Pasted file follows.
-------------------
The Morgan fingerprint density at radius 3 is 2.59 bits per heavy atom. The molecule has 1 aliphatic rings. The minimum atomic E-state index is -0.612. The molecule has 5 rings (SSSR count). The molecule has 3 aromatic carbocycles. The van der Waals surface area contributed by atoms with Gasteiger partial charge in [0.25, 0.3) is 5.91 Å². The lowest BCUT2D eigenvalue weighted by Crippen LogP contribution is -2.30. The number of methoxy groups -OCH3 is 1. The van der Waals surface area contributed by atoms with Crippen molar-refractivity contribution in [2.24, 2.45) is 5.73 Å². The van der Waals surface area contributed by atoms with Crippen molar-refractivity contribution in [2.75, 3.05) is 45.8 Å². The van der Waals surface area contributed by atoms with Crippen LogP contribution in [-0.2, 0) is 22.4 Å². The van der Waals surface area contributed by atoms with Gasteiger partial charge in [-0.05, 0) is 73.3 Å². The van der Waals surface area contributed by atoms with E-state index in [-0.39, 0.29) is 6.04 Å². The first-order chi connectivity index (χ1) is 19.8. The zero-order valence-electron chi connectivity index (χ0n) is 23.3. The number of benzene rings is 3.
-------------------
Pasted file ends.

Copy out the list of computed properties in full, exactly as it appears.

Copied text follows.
The Morgan fingerprint density at radius 3 is 2.59 bits per heavy atom. The molecule has 1 aliphatic rings. The minimum atomic E-state index is -0.612. The molecule has 5 rings (SSSR count). The molecule has 3 aromatic carbocycles. The van der Waals surface area contributed by atoms with Gasteiger partial charge in [0.25, 0.3) is 5.91 Å². The lowest BCUT2D eigenvalue weighted by Crippen LogP contribution is -2.30. The number of methoxy groups -OCH3 is 1. The van der Waals surface area contributed by atoms with Crippen molar-refractivity contribution in [2.24, 2.45) is 5.73 Å². The van der Waals surface area contributed by atoms with Crippen molar-refractivity contribution in [2.75, 3.05) is 45.8 Å². The van der Waals surface area contributed by atoms with Crippen LogP contribution in [-0.2, 0) is 22.4 Å². The van der Waals surface area contributed by atoms with Gasteiger partial charge in [-0.05, 0) is 73.3 Å². The van der Waals surface area contributed by atoms with E-state index in [-0.39, 0.29) is 6.04 Å². The first-order chi connectivity index (χ1) is 19.8. The zero-order valence-electron chi connectivity index (χ0n) is 23.3. The number of benzene rings is 3.